Boston Harbor[walk] along the Historic Piers of Charlestown and East Boston
Charlestown and East Boston both have incredible ship-building legacies and the piers to go with them as well as designated port areas that are still active today. Both are surrounded by water on multiple sides giving them distinct neighborhood identities because they’re cut off from the rest of the city. Rather than navigating the parts of the waterfront where there’s still no path, we walked through the most connected parts of both neighborhoods and linked them with a ferry ride.
We wanted to enter Charlestown by crossing the locks and ringing the Charlestown Bells, so we began the walk at Lovejoy Wharf with a great view of the Charles River Dam, North Station, the Zakim, and North Washington Street Bridges, and the new ferry dock. It was a perfect confluence of transportation options that Cindy Dwyer of TCC Real Estate described as making it an ideal development location for Related Beal. We set out for Charlestown under bright blue skies with an 11.1’ high tide an hour away.
At the Charlestown Navy Yard, we heard from Ruth Raphael about the National Park Service’s plans to make the yard more welcoming to visitors and neighbors. The Hoosac building, with a faded logo from its early days as a White Star Lines, will become both the entry and security area for USS Constitution access and the home of the USS Constitution Museum. We walked past the nation’s ship of state and the world’s oldest commissioned naval vessel still afloat as well as the USS Cassin Young.
As we continued around Piers 4, 6, and 7, we passed the kind of tiny details that one only notices when circumnavigating the edge of the waterfront. On Pier 4, we found a rock dedicated to Senator Edward Kennedy on his 70th birthday. At Pier 6, we saw the little pink launch boat that ferries people between the Pier 6 restaurant and the Reel House in East Boston. At the very end of Pier 7, we arrived at a small public space that Steve Spinetto, who served on the original Harbor Park Advisory Committee, told us was reclaimed after the city demanded that the unit built out on the very end of the wharf be removed.
Today, the only new boat launching in Charlestown happens at Boston Boatworks under the Tobin bridge, but historically new ships were launched regularly from the Navy Yard. Just before the Charlestown Marina, we came across submerged weather-beaten boards under the Harborwalk and that were once part of the ramp system for launching new boats. Liz Nelson Weaver, from the Friends of the Boston Harborwalk, told us about this process and pointed out their new interpretive history signs in front of the Harborview Condominiums.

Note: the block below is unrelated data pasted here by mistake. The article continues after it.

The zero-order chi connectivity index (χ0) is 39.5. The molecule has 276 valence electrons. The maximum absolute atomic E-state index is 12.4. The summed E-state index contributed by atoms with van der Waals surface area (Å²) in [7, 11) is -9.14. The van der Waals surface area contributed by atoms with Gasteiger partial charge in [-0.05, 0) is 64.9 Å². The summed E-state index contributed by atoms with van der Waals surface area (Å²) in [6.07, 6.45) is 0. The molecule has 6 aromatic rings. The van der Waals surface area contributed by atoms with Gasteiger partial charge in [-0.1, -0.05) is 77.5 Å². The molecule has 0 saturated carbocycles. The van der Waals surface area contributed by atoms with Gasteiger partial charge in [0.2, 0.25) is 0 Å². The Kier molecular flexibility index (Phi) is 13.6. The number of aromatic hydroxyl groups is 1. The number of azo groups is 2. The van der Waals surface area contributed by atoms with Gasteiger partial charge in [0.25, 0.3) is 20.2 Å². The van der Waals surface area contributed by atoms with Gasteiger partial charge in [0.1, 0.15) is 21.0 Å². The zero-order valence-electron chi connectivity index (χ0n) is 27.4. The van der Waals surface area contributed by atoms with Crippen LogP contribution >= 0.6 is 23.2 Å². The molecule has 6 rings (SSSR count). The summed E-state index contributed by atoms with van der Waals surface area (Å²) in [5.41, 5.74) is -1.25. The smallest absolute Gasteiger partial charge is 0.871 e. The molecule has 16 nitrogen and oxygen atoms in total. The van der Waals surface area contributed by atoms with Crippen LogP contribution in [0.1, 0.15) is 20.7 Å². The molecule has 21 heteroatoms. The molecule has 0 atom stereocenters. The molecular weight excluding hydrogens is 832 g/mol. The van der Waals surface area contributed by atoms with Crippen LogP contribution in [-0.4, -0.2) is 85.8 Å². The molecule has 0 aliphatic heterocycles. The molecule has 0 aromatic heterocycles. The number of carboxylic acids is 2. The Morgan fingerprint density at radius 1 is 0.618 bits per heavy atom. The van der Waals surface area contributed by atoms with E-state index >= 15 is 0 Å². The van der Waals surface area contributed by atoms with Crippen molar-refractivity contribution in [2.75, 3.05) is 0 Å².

After circling the Spaulding Rehabilitation Hospital, the group returned to Pier 4 for snacks and water stop, then boarded a ferry to East Boston. We docked at the Logan Airport ferry pier, the only complete ADA accessible ferry facility in the neighborhood, and continued our walk along the Massport owned section of the Harborwalk behind their offices and on through the little park at Navy Fuel Pier, the East Boston Shipyard, and into Piers Park.
The Piers Park that exists today was built out over 19th-century seawalls and pier infrastructure and completed in 1995 by Pressley Associates Landscape Architects. A new section along the northwest side of the park is currently in design with more active recreational uses included. Alex DeFronzo, the Executive Director of Piers Park Sailing, provided us with history (including a photo of the empty piers before the park was built) and details about the future vision.
Clippership Wharf has one of the newest sections of waterfront on the Harbor and includes a small living shoreline and ramp access to the water. A kayak center is expected here next spring. Nick Iselin and Daphne Sarcia met the walkers to talk about the highlights of the project and the way in which long term resilience was designed into the project.
When we reached LoPresti park, the tide had clearly begun to go down, the soccer pitch was full of players, and we enjoyed the picnic table grove where we ate pupusas from La Cancun in Maverick Square.
We encourage you to go out and explore the Harborwalk using this map and those of the other walks. Learn more about the other three walks and the “Harborwalk at 35” panel discussion at bostonharbornow.org/Harborwalk35.